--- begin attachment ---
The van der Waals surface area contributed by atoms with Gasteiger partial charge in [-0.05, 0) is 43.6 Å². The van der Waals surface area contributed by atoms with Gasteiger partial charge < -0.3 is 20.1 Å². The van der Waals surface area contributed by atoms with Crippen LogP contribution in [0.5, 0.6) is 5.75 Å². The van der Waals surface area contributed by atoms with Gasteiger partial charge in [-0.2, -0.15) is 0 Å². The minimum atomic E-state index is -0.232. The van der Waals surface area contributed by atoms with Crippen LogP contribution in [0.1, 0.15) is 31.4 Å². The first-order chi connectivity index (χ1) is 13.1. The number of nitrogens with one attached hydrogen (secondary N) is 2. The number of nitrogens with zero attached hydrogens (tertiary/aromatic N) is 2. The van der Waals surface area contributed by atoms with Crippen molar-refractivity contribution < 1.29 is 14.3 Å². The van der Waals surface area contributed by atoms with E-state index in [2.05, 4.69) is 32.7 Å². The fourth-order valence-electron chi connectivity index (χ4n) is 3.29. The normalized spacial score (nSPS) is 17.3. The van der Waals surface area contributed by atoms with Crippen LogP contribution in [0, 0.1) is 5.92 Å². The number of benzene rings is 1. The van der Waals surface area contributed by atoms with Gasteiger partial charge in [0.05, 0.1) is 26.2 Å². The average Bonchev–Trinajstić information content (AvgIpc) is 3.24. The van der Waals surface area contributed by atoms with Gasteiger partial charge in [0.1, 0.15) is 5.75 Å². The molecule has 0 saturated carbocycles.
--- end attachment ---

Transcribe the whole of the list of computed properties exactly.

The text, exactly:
The van der Waals surface area contributed by atoms with Gasteiger partial charge in [-0.05, 0) is 43.6 Å². The van der Waals surface area contributed by atoms with Gasteiger partial charge < -0.3 is 20.1 Å². The van der Waals surface area contributed by atoms with Crippen LogP contribution in [0.5, 0.6) is 5.75 Å². The van der Waals surface area contributed by atoms with Gasteiger partial charge in [-0.2, -0.15) is 0 Å². The minimum atomic E-state index is -0.232. The van der Waals surface area contributed by atoms with Crippen LogP contribution in [0.1, 0.15) is 31.4 Å². The first-order chi connectivity index (χ1) is 13.1. The number of nitrogens with one attached hydrogen (secondary N) is 2. The number of nitrogens with zero attached hydrogens (tertiary/aromatic N) is 2. The van der Waals surface area contributed by atoms with Crippen molar-refractivity contribution < 1.29 is 14.3 Å². The van der Waals surface area contributed by atoms with E-state index in [2.05, 4.69) is 32.7 Å². The fourth-order valence-electron chi connectivity index (χ4n) is 3.29. The normalized spacial score (nSPS) is 17.3. The van der Waals surface area contributed by atoms with Crippen LogP contribution in [0, 0.1) is 5.92 Å². The number of benzene rings is 1. The van der Waals surface area contributed by atoms with Gasteiger partial charge in [0.05, 0.1) is 26.2 Å². The average Bonchev–Trinajstić information content (AvgIpc) is 3.24. The van der Waals surface area contributed by atoms with Gasteiger partial charge in [0.1, 0.15) is 5.75 Å². The molecule has 0 saturated carbocycles.